Liv A. Hovem, CEO of DNV GL – Oil & Gas spoke exclusively with Julian Walker about why hydrogen now has a more certain future and will have a greater role to play in the energy mix.
Pipeline: Why do you think hydrogen has not played a bigger role in the energy mix so far?
The hydrogen economy is still in its infancy, and it’s true that hydrogen has been overhyped in the past. Yet, DNV GL’s recently launched whitepaper ‘Heading for Hydrogen’ – based on a survey of more than 1,000 senior oil and gas industry professionals – suggests a more certain future and that the time is right to begin scaling the hydrogen economy.
Societies globally are aligning on the need to act faster to ﬁght climate change, with several nations already committing to net zero targets for CO2 emissions. Many oil and gas majors have also committed to reducing or eliminating their emissions, and our decade-long study shows a signiﬁcant rise in the proportion of those questioned reporting that their organisation is actively adapting to a less carbon-intensive energy mix – up from 44 per cent in 2018 to 60 per cent in 2020. Hydrogen has a signiﬁcant part to play in this. At the end of 2019, one in ﬁve (21 per cent) said their organisation was already actively entering the hydrogen market.
The rise of natural gas will also be key CCto hydrogen playing a greater role in the energy mix. Our 2019 Energy Transition Outlook – DNV GL’s independent forecast of world energy demand and supply – forecasts that natural gas will become the world’s largest energy source in the mid-2020s. In this outlook, gas will complement variable renewables throughout the energy transition. Blue hydrogen (produced from fossil fuels, using carbon capture and storage (CCS) to reduce emissions) offers the opportunity to decarbonise this gas.
In short, the future of hydrogen energy is wrapped up with the future of natural gas, renewable energy and CCS – all of which are set to play signiﬁcantly greater roles in the coming years.
are helping governments and gas operators to demonstrate safe hydrogen production, transmission and consumption. One example is the Hy4Heat programme in the UK, which aims to establish whether it is technically possible, safe, and convenient to replace methane with hydrogen in residential and commercial areas.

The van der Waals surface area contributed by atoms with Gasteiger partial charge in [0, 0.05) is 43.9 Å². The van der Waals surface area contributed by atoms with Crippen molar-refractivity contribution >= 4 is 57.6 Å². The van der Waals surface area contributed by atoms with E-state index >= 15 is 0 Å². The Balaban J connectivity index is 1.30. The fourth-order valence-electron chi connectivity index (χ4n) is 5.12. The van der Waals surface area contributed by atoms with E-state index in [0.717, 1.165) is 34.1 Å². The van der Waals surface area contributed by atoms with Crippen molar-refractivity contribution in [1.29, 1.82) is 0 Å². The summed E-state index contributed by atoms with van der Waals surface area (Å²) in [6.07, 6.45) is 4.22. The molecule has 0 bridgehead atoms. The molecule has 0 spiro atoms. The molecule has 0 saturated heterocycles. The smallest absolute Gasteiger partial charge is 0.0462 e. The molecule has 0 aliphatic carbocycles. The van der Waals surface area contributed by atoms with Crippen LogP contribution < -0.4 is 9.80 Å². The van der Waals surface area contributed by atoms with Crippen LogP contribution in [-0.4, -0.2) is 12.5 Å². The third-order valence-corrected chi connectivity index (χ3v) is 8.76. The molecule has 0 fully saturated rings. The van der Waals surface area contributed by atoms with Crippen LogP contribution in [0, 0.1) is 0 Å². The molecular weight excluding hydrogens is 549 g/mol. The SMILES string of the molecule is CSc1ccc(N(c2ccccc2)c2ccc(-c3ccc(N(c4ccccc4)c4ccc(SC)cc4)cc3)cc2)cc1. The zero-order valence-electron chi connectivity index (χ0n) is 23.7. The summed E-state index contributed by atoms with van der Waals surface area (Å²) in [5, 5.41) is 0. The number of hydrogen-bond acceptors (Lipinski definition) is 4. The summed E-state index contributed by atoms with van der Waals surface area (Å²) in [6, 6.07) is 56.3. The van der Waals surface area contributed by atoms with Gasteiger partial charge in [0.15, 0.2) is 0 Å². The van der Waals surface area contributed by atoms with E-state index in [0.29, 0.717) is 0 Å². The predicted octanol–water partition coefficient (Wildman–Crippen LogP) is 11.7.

The second area is to develop efficient hydrogen infrastructure. Countries with natural gas infrastructure can continue to use those assets in a hydrogen economy. Even where existing infrastructure can be reused or repurposed, there will still be issues to resolve. Our experts are helping companies across the global oil and gas value chain to develop hydrogen-ﬁ t infrastructure. One operational constraint to overcome includes the fact that hydrogen pipeline networks may need to be operated at different pressures (or velocity) than natural gas/biogas. Further research may be needed into whether hydrogen could have an adverse effect on materials (e.g. in pipes and valves) and ﬁnally, various appliances would need to be converted or replaced (e.g. water heaters, compressors, pumps and sensors).
Third is the need to scale CCS technology. All major routes to successfully decarbonise gas rely on the large-scale uptake of CCS. More than half of those we surveyed (55 per cent) said that the oil and gas industry cannot decarbonise without greater uptake of CCS. CCS struggles to gain traction because there is a cheaper option for industry: emitting carbon into the atmosphere costs virtually nothing. Our 2019 Energy Transition Outlook ﬁnds that CCS will not scale until the 2040s without changes to government policy decisions – the types of bold decisions that stimulated other clean technologies like solar and wind – large-scale uptake can happen. Industry can also play a role by ﬁnding ways to reduce the cost of implementing CCS. Some 62 per cent of senior oil and gas industry professionals think the sector should drive adoption forward immediately, and not wait for government policies/incentives.
The ﬁnal enabler for the growth of hydrogen relates to the need to incentivise value chains through policy. The quicker that government incentivises industry to adopt technology, the quicker the technology goes down the cost-learning curve and becomes independently ﬁnancially viable. Use cases will create demand for hydrogen, and demand will lead to further investment, lower costs, greater acceptance, and the momentum needed to build sustainable supply chains. But to make use cases a reality, governments and inter-governmental organisations have to make more long-term policy commitments.
Pipeline: How important will hydrogen be in the energy transition to a low carbon world?
Hydrogen has the potential to decarbonise natural gas (and applications that cannot feasibly be run on electricity). It can complement renewables during production lows or high demand, and surplus renewable energy can be used to produce hydrogen, which can be stored as a gas for use in other applications. This is signiﬁcant, as DNV GL research predicts that natural gas and variable renewables will be the only energy sources for which demand is higher in 2050 than today.